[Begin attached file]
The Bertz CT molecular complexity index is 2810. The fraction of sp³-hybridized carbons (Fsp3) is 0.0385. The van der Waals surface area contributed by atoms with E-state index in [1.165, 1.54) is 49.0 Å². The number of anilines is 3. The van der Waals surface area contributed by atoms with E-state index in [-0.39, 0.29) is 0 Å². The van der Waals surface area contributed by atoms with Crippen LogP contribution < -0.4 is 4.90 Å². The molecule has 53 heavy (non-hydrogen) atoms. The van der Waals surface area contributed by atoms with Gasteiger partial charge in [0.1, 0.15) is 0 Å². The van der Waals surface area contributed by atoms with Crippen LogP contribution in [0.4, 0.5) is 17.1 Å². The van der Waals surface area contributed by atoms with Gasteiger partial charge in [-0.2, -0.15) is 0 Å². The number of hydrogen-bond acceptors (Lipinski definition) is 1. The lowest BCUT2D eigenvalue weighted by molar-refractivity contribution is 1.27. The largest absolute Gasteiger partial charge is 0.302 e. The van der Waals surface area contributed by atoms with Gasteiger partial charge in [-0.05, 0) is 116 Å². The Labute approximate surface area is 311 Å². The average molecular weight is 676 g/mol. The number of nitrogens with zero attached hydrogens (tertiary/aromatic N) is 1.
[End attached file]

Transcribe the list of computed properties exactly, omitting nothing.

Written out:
The Bertz CT molecular complexity index is 2810. The fraction of sp³-hybridized carbons (Fsp3) is 0.0385. The van der Waals surface area contributed by atoms with E-state index in [1.165, 1.54) is 49.0 Å². The number of anilines is 3. The van der Waals surface area contributed by atoms with E-state index in [-0.39, 0.29) is 0 Å². The van der Waals surface area contributed by atoms with Crippen LogP contribution < -0.4 is 4.90 Å². The molecule has 53 heavy (non-hydrogen) atoms. The van der Waals surface area contributed by atoms with Gasteiger partial charge in [0.1, 0.15) is 0 Å². The van der Waals surface area contributed by atoms with Crippen LogP contribution in [0.4, 0.5) is 17.1 Å². The van der Waals surface area contributed by atoms with Gasteiger partial charge in [-0.2, -0.15) is 0 Å². The number of hydrogen-bond acceptors (Lipinski definition) is 1. The lowest BCUT2D eigenvalue weighted by molar-refractivity contribution is 1.27. The largest absolute Gasteiger partial charge is 0.302 e. The van der Waals surface area contributed by atoms with Gasteiger partial charge in [-0.05, 0) is 116 Å². The Labute approximate surface area is 311 Å². The average molecular weight is 676 g/mol. The number of nitrogens with zero attached hydrogens (tertiary/aromatic N) is 1.